{9} Plaintiff first argues the district court erred in granting Beesley's motion for summary judgment on the basis of qualified immunity and denying his motion for summary judgment on the civil rights claims pursuant to § 1983 (hereinafter § 1983 claim). Plaintiff contends the district court correctly determined that the search warrant did not authorize a digital rectal examination or abdominal x-ray, but that it engaged in a flawed analysis of qualified immunity when it granted Beesley's motion for summary judgment. Plaintiff further argues the district court erred when it denied his own motion for summary...

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4 practice notes
  • Hernandez v. Parker, A-1-CA-38635
    • United States
    • New Mexico Court of Appeals of New Mexico
    • February 1, 2022
    ...Torts § 18 appropriately defines the elements for civil battery and assault. See Young v. Gila Reg'l Med. Ctr. , 2021-NMCA-042, ¶¶ 28-29, 495 P.3d 620 (citing the Restatement (Second) of Torts to discuss civil battery defenses); State v. Ortega , 1992-NMCA-003, ¶ 12, 113 N.M. 437, 827 P.2d ......
  • Hernandez v. Parker, A-1-CA-38635
    • United States
    • New Mexico Court of Appeals of New Mexico
    • February 1, 2022
    ...Torts § 18 appropriately defines the elements for civil battery and assault. See Young v. Gila Reg'l Med. Ctr., 2021-NMCA-042, ¶¶ 28-29, 495 P.3d 620 (citing the Restatement (Second) of Torts to discuss civil battery defenses); State v. Ortega, 1992-NMCA-003, ¶ 12, 113 N.M. 437, 827 P.2d 15......
  • Hernandez v. Parker, A-1-CA-38635
    • United States
    • New Mexico Court of Appeals of New Mexico
    • February 1, 2022
    ...Torts § 18 appropriately defines the elements for civil battery and assault. See Young v. Gila Reg'l Med. Ctr., 2021-NMCA-042, ¶¶ 28-29, 495 P.3d 620 (citing the Restatement (Second) of Torts to discuss civil battery defenses); State v. Ortega, 1992-NMCA-003, ¶ 12, 113 N.M. 437, 827 P.2d 15......
  • Hernandez v. Parker, A-1-CA-38635
    • United States
    • New Mexico Court of Appeals of New Mexico
    • February 1, 2022
    ...Torts § 18 appropriately defines the elements for civil battery and assault. See Young v. Gila Reg'l Med. Ctr., 2021-NMCA-042, ¶¶ 28-29, 495 P.3d 620 (citing the Restatement (Second) of Torts to discuss civil battery defenses); State v. Ortega, 1992-NMCA-003, ¶ 12, 113 N.M. 437, 827 P.2d 15......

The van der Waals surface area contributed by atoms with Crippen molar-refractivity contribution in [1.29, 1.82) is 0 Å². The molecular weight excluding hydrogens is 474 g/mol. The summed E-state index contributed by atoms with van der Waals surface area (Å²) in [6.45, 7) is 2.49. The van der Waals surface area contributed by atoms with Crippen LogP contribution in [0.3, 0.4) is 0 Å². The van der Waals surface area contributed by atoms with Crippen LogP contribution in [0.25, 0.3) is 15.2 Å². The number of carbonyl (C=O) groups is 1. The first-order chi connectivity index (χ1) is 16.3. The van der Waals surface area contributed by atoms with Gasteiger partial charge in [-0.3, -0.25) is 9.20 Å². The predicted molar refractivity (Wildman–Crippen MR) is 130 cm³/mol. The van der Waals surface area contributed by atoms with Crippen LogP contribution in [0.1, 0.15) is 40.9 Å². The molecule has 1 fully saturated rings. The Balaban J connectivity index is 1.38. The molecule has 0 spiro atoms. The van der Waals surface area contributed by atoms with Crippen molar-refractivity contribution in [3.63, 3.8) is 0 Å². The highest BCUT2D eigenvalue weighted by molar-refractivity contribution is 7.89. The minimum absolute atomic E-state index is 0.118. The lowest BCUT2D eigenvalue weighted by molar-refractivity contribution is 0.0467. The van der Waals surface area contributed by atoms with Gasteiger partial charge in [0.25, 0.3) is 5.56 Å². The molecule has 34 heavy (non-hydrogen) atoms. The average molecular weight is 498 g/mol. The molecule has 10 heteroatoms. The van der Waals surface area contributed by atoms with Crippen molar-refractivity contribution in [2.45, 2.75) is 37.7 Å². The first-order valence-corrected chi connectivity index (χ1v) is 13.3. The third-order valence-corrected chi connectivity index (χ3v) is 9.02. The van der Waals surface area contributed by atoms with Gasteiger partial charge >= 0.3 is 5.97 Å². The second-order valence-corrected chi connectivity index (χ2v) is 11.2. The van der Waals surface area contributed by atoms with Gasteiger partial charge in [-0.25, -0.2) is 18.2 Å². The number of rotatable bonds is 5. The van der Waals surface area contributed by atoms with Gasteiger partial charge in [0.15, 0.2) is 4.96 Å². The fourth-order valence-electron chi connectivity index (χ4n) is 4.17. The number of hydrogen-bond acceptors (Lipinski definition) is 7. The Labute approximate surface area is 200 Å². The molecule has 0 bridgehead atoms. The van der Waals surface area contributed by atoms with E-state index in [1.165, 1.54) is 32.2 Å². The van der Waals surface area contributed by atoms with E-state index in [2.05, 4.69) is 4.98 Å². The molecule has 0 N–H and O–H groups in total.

4 cases
  • Hernandez v. Parker, A-1-CA-38635
    • United States
    • New Mexico Court of Appeals of New Mexico
    • February 1, 2022
    ...Torts § 18 appropriately defines the elements for civil battery and assault. See Young v. Gila Reg'l Med. Ctr. , 2021-NMCA-042, ¶¶ 28-29, 495 P.3d 620 (citing the Restatement (Second) of Torts to discuss civil battery defenses); State v. Ortega , 1992-NMCA-003, ¶ 12, 113 N.M. 437, 827 P.2d ......
  • Hernandez v. Parker, A-1-CA-38635
    • United States
    • New Mexico Court of Appeals of New Mexico
    • February 1, 2022
    ...Torts § 18 appropriately defines the elements for civil battery and assault. See Young v. Gila Reg'l Med. Ctr., 2021-NMCA-042, ¶¶ 28-29, 495 P.3d 620 (citing the Restatement (Second) of Torts to discuss civil battery defenses); State v. Ortega, 1992-NMCA-003, ¶ 12, 113 N.M. 437, 827 P.2d 15......
  • Hernandez v. Parker, A-1-CA-38635
    • United States
    • New Mexico Court of Appeals of New Mexico
    • February 1, 2022
    ...Torts § 18 appropriately defines the elements for civil battery and assault. See Young v. Gila Reg'l Med. Ctr., 2021-NMCA-042, ¶¶ 28-29, 495 P.3d 620 (citing the Restatement (Second) of Torts to discuss civil battery defenses); State v. Ortega, 1992-NMCA-003, ¶ 12, 113 N.M. 437, 827 P.2d 15......
  • Hernandez v. Parker, A-1-CA-38635
    • United States
    • New Mexico Court of Appeals of New Mexico
    • February 1, 2022
    ...Torts § 18 appropriately defines the elements for civil battery and assault. See Young v. Gila Reg'l Med. Ctr., 2021-NMCA-042, ¶¶ 28-29, 495 P.3d 620 (citing the Restatement (Second) of Torts to discuss civil battery defenses); State v. Ortega, 1992-NMCA-003, ¶ 12, 113 N.M. 437, 827 P.2d 15......